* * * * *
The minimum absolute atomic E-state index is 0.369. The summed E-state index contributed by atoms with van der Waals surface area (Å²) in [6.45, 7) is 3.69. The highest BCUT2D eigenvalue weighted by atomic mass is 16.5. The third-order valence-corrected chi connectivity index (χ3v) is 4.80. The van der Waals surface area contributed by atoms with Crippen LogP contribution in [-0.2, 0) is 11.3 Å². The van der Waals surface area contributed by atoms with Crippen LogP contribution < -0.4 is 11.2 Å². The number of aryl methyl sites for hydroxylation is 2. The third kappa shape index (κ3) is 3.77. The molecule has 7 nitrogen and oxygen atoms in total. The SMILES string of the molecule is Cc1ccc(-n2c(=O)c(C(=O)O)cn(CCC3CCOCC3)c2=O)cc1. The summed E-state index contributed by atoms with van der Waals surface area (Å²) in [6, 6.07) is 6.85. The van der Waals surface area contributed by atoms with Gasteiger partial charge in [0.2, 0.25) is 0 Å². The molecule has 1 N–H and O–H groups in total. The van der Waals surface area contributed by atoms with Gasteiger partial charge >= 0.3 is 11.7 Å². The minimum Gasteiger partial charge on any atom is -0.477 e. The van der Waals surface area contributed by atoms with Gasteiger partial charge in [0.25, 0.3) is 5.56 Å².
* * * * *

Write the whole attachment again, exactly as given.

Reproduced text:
The minimum absolute atomic E-state index is 0.369. The summed E-state index contributed by atoms with van der Waals surface area (Å²) in [6.45, 7) is 3.69. The highest BCUT2D eigenvalue weighted by atomic mass is 16.5. The third-order valence-corrected chi connectivity index (χ3v) is 4.80. The van der Waals surface area contributed by atoms with Crippen LogP contribution in [-0.2, 0) is 11.3 Å². The van der Waals surface area contributed by atoms with Crippen LogP contribution < -0.4 is 11.2 Å². The number of aryl methyl sites for hydroxylation is 2. The third kappa shape index (κ3) is 3.77. The molecule has 7 nitrogen and oxygen atoms in total. The SMILES string of the molecule is Cc1ccc(-n2c(=O)c(C(=O)O)cn(CCC3CCOCC3)c2=O)cc1. The summed E-state index contributed by atoms with van der Waals surface area (Å²) in [6, 6.07) is 6.85. The van der Waals surface area contributed by atoms with Gasteiger partial charge in [0.2, 0.25) is 0 Å². The molecule has 1 N–H and O–H groups in total. The van der Waals surface area contributed by atoms with Gasteiger partial charge >= 0.3 is 11.7 Å². The minimum Gasteiger partial charge on any atom is -0.477 e. The van der Waals surface area contributed by atoms with Gasteiger partial charge in [0.25, 0.3) is 5.56 Å².